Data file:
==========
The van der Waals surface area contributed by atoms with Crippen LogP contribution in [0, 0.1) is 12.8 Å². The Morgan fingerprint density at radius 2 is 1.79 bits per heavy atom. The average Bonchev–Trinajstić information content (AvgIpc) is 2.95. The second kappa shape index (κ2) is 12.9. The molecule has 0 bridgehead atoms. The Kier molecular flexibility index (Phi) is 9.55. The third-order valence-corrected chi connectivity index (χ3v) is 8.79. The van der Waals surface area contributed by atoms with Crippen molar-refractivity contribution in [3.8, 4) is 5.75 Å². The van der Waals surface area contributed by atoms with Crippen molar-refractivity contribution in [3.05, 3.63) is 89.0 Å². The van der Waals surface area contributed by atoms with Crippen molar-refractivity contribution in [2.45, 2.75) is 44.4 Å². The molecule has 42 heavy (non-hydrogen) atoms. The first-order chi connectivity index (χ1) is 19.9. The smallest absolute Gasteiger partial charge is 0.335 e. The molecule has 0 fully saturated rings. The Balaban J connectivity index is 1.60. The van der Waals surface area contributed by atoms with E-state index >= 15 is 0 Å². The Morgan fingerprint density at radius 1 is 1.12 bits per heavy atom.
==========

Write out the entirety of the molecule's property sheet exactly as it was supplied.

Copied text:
The van der Waals surface area contributed by atoms with Crippen LogP contribution in [0, 0.1) is 12.8 Å². The Morgan fingerprint density at radius 2 is 1.79 bits per heavy atom. The average Bonchev–Trinajstić information content (AvgIpc) is 2.95. The second kappa shape index (κ2) is 12.9. The molecule has 0 bridgehead atoms. The Kier molecular flexibility index (Phi) is 9.55. The third-order valence-corrected chi connectivity index (χ3v) is 8.79. The van der Waals surface area contributed by atoms with Crippen molar-refractivity contribution in [3.8, 4) is 5.75 Å². The van der Waals surface area contributed by atoms with Crippen molar-refractivity contribution in [3.05, 3.63) is 89.0 Å². The van der Waals surface area contributed by atoms with Crippen molar-refractivity contribution in [2.45, 2.75) is 44.4 Å². The molecule has 42 heavy (non-hydrogen) atoms. The first-order chi connectivity index (χ1) is 19.9. The smallest absolute Gasteiger partial charge is 0.335 e. The molecule has 0 fully saturated rings. The Balaban J connectivity index is 1.60. The van der Waals surface area contributed by atoms with E-state index >= 15 is 0 Å². The Morgan fingerprint density at radius 1 is 1.12 bits per heavy atom.